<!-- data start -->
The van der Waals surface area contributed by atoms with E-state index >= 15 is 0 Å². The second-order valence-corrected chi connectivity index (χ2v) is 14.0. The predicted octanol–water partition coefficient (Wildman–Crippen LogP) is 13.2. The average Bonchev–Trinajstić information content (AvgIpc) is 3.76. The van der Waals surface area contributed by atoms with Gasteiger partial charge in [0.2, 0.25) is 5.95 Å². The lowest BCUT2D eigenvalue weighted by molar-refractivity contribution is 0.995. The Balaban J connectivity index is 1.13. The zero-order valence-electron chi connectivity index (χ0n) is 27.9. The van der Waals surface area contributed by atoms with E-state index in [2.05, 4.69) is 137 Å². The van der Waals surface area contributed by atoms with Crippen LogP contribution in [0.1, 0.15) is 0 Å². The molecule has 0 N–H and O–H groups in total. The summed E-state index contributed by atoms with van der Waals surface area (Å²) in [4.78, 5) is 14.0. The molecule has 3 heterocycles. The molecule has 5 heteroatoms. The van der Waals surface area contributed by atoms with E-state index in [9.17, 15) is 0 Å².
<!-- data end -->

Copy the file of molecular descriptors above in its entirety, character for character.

The van der Waals surface area contributed by atoms with E-state index >= 15 is 0 Å². The second-order valence-corrected chi connectivity index (χ2v) is 14.0. The predicted octanol–water partition coefficient (Wildman–Crippen LogP) is 13.2. The average Bonchev–Trinajstić information content (AvgIpc) is 3.76. The van der Waals surface area contributed by atoms with Gasteiger partial charge in [0.2, 0.25) is 5.95 Å². The lowest BCUT2D eigenvalue weighted by molar-refractivity contribution is 0.995. The Balaban J connectivity index is 1.13. The zero-order valence-electron chi connectivity index (χ0n) is 27.9. The van der Waals surface area contributed by atoms with E-state index in [2.05, 4.69) is 137 Å². The van der Waals surface area contributed by atoms with Crippen LogP contribution in [0.1, 0.15) is 0 Å². The molecule has 0 N–H and O–H groups in total. The summed E-state index contributed by atoms with van der Waals surface area (Å²) in [4.78, 5) is 14.0. The molecule has 3 heterocycles. The molecule has 5 heteroatoms. The van der Waals surface area contributed by atoms with E-state index in [9.17, 15) is 0 Å².